Publicly traded money managers saw modest gains in assets under management for the quarter ended Sept. 30, helped generally by rising equity markets.
BNY Mellon Asset Management, BlackRock Inc., T. Rowe Price Group Inc. and Northern Trust Corp. reported the biggest asset gains from the previous quarter, but all traditional asset managers tracked by Pensions & Investments that had reported by Oct. 25 showed AUM increases in the Sept. 30 quarter.
BNY Mellon, New York, reported $1.5 trillion in assets under management as of Sept. 30, up 7% from the second quarter and up 13% from a year ago. New York-based BlackRock's AUM of $4.1 trillion was up 6% from the previous quarter and 11.5% from a year ago. Northern Trust, Chicago, had $846 billion in assets, up 5.4% from three months earlier and 12.9% for the year-earlier quarter. T. Rowe Price Group's $647 billion in assets was a gain of 5.1% from the previous quarter and 10.9% from a year earlier.
In the quarter, the Standard & Poor's 500 stock index gained 5.25%, the Russell 1000 gained 6.02%, and the MSCI All-Country World index, ex-U.S., gained 10.23%. In comparison the Barclays Capital U.S. Aggregate Bond index posted 0.57%.
But the asset gains did not necessarily coincide with net inflows. Baltimore-based T. Rowe Price reported net outflows of $7.4 billion; the firm had $8 billion in net outflows for the quarter ended June 30.
T. Rowe Price was particularly hard hit by outflows from non-U.S. institutional investors, including sovereign wealth funds. These investors withdrew $9 billion in the third quarter after pulling out $8 billion in the previous quarter, said Brennan Hawken, equity analyst with UBS Investment Bank, New York.
“It's a total disaster,” he said, adding non-U.S. investors are responsible for 7% of the firm's AUM.
Still, the asset growth was enough to increase profits for T. Rowe Price and most other managers that experienced outflows. In the third quarter, T. Rowe Price reported $270.3 million in profits, up 9% from a year earlier.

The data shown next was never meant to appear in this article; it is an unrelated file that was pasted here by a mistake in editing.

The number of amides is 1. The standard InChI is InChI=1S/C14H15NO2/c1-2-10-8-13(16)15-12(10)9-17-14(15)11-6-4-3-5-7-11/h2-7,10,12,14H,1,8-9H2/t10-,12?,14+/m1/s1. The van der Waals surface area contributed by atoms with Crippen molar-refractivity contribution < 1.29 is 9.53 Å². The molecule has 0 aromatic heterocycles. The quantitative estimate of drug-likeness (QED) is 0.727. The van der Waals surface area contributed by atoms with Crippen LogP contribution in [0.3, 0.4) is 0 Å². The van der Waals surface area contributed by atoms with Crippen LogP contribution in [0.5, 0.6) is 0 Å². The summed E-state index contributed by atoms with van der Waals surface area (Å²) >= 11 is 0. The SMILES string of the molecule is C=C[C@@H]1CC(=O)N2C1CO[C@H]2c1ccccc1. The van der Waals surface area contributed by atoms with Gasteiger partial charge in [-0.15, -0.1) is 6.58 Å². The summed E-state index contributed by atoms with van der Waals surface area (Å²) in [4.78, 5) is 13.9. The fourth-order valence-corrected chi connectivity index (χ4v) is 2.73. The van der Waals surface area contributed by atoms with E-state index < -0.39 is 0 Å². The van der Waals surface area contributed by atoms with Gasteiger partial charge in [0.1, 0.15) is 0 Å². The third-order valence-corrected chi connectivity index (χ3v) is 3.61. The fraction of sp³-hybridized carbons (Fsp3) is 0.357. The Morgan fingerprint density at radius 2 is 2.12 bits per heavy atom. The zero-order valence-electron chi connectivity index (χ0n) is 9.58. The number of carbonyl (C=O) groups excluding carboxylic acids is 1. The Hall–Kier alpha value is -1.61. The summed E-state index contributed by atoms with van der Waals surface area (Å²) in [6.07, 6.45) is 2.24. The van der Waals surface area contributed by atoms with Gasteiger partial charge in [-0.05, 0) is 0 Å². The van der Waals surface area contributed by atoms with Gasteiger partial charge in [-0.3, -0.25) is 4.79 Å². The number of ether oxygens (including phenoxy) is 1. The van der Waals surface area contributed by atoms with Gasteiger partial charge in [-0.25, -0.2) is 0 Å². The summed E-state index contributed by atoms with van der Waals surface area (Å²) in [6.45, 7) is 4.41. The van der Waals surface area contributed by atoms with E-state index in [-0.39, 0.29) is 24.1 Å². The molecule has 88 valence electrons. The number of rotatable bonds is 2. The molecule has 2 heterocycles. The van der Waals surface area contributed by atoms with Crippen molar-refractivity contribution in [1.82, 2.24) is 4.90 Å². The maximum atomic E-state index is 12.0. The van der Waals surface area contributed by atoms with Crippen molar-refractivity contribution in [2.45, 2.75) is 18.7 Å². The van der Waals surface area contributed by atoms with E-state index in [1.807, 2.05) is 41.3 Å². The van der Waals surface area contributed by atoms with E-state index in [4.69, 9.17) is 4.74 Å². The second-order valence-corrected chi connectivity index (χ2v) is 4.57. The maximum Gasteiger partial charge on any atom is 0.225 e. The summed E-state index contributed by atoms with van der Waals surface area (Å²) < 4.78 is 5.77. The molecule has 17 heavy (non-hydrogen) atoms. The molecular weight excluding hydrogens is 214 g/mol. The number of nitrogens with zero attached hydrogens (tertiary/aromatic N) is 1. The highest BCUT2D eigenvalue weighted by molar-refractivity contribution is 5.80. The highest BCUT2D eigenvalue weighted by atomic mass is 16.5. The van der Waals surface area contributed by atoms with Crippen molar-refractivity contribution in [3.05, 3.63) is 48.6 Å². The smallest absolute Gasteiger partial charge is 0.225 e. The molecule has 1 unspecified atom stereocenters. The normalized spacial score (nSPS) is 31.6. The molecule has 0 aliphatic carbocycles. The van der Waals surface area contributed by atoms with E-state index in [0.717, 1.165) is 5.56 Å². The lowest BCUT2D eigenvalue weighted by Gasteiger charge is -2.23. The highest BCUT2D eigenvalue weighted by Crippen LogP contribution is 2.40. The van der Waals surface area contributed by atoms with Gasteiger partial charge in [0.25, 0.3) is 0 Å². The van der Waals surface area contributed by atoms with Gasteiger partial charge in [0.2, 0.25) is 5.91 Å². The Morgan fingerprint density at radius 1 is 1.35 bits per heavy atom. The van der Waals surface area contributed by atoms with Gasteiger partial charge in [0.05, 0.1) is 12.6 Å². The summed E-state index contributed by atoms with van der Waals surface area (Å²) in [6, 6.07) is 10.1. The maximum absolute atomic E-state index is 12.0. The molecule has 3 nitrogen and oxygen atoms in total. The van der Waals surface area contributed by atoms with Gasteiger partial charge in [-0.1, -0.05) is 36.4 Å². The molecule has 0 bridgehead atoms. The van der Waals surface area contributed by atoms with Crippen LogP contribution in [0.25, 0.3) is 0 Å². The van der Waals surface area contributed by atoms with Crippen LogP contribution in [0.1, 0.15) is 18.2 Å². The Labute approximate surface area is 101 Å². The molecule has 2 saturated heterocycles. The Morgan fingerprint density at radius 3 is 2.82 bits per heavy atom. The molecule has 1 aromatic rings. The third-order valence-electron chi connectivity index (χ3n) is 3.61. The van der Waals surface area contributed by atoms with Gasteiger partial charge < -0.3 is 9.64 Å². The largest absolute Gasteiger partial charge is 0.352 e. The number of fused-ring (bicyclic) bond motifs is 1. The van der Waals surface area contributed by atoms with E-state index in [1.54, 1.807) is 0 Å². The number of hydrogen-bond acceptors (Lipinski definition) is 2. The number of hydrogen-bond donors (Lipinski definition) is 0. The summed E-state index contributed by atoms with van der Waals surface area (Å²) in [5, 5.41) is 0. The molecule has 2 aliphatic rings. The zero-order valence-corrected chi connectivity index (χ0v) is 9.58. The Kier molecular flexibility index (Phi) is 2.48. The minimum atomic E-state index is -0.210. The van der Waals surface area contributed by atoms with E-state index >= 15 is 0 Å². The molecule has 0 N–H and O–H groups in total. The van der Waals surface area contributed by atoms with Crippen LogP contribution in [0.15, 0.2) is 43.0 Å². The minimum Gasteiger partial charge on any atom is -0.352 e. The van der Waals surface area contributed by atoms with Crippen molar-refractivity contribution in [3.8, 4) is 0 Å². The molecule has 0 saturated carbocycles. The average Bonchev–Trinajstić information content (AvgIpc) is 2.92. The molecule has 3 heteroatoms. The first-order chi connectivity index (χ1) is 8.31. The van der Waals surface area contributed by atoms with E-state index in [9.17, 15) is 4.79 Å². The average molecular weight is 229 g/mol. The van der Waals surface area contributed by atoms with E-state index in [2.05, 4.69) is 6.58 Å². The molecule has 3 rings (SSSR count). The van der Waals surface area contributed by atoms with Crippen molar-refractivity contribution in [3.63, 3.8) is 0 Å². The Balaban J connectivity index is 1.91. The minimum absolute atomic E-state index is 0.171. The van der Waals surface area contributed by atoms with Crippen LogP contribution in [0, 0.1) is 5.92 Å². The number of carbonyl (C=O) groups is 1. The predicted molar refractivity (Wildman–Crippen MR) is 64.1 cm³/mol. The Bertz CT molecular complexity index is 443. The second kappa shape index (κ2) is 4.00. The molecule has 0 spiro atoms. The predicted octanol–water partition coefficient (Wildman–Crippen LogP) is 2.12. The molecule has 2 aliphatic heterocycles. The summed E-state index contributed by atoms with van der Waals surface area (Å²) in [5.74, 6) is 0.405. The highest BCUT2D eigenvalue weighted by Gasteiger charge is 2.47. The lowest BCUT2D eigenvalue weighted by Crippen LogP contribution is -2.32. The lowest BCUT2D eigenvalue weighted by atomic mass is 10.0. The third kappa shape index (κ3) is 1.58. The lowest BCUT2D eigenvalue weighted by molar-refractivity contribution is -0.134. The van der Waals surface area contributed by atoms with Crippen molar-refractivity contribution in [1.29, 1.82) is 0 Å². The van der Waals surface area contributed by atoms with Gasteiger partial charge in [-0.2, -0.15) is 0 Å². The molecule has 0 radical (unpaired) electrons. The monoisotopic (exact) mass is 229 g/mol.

The one exception to the increased profit picture in the third quarter was Federated Investors, Pittsburgh. The company reported net income of $37.7 million, down 32% from the second quarter and down 7% from a year earlier.
Federated Investors reported assets under management of $366.7 billion at Sept. 30, up 0.8% from three months earlier and up 0.7% from the same period a year earlier. Federated said it had $521 million in net equity outflows and $321 million in net fixed-income outflows in the quarter.
Janus Capital Group, Denver, also saw net outflows of $4.2 billion in the third quarter, the 17th straight quarter of net outflows. But again, assets overall increased because of market gains. The company reported assets of $166.7 billion, up 2.2% from the prior quarter and 7.8% from a year earlier.
Franklin Resources Inc., San Mateo, Calif., experienced net outflows of $2.9 billion in the third quarter, but market gains increased assets to $844.7 billion, up 3.6% from the previous quarter and a 12.6% gain from a year earlier.
Legg Mason Inc., Baltimore, also was in this category, reporting $1.4 billion in net outflows; the firm's equity strategies saw $4 billion in outflows.
Company CEO Joseph Sullivan said in a conference call with analysts on Oct. 25 that the equity outflows included a large global equity redemption from an institutional client at its Batterymarch Financial Management Inc. unit and $700 million in outflows from the closing of the company's Esemplia Emerging Markets unit.
Legg Mason still managed to see a small increase in AUM because of market performance in the Sept. 30 quarter, up 1.8% from the previous quarter and 0.8% from a year earlier.